NO BAD FAITH WHERE INSURED FAILS TO PLEAD BREACH OF CONTRACT; INSURED CAN’T DICTATE MANNER OF INVESTIGATION (Western District)
The insured suffered a fire loss and asserted the carrier’s actual cash value estimate was unreasonably low. It brought breach of contract and bad faith claims. The insurer moved to dismiss.
Breach of contract claim dismissed, without prejudice, for failing to allege damages
The court dismissed the breach of contract claim, without prejudice, because the insured failed to plead damages adequately. The policy required, “as a condition of reporting a loss that ‘the insured … give immediate written notice to this company of any loss … showing in detail actual cash value and amount of loss claimed.’ … [The] Amended Complaint does not detail an actual cash value and amount of loss claimed. Therefore, without sufficient pleading as to the damages element, [the insured] has not adequately pleaded a breach of contract claim.”
No bad faith in denying payment, or in the manner of investigation that is justified under express policy language
On the bad faith claim, the insured claimed the same unreasonably low valuation, and a bad faith investigation via “propounding unnecessary, burdensome, and overbroad document requests related to mutual funds, life insurance policies, five years of tax returns, and bankruptcy documents, which allegedly served no legitimate purpose in Defendants’ investigation of this commercial insurance claim.” In making these claims, however, the insured did “not account for the requirements under the Policy and [the pleadings merely] contain conclusory allegations.”
As to the document requests, the bad faith allegations were conclusory, “given that the allegations do not specify how the documents requested would not support the requirements of proof under the … Policy.” The policy provided a specific and wide range of categories subject to investigation as a prerequisite to paying a loss. In rejecting the insurer’s offer, the insured “placed the … valuation at issue and invited further investigation under the Policy, which could include some of the documentation requested by the Defendant. Defendants are placed in a position where they have a duty to conduct a thorough investigation; however, they are hamstrung by their insured’s unilateral determinations of what Defendant’s should be allowed to investigate.”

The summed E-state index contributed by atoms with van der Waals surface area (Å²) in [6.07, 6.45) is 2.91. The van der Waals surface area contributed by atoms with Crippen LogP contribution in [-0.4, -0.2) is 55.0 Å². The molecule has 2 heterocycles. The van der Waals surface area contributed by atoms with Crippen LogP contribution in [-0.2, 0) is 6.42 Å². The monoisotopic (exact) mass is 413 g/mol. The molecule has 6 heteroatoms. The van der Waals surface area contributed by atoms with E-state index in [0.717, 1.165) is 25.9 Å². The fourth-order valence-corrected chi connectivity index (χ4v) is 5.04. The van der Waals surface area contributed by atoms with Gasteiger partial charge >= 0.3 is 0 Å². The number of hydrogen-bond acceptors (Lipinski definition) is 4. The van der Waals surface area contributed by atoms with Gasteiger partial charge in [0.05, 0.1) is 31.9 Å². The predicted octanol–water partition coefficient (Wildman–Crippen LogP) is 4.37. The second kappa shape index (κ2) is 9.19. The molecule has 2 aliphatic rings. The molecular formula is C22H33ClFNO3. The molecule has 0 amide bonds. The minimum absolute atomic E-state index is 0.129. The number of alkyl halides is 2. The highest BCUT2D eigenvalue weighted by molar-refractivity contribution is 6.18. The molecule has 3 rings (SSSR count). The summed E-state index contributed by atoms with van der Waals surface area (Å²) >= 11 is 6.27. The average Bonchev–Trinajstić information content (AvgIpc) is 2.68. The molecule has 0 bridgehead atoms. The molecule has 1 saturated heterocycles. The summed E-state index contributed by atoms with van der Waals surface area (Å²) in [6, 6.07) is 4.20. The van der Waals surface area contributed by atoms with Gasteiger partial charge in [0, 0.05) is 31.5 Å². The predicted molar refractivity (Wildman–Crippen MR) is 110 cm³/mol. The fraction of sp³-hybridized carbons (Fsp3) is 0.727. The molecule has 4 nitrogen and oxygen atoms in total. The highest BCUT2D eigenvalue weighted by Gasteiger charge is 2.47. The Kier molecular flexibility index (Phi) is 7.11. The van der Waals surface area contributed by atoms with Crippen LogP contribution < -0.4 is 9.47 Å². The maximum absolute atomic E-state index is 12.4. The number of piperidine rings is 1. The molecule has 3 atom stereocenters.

Analogizing this to inevitable discovery requests and objections should the claim be allowed to proceed, the court found the insured would not meet its burden in objecting to the same requests posed in discovery. Thus, the allegations these document requests constitute bad faith were conclusory and inadequate.
Finally, the “claims that the Defendants’ determination of actual cash value was unreasonable are similarly conclusory, and [the insured] has provided neither a specific claim for damage nor an alternative valuation method. Thus, [the insured] has not adequately pleaded a statutory bad faith claim.”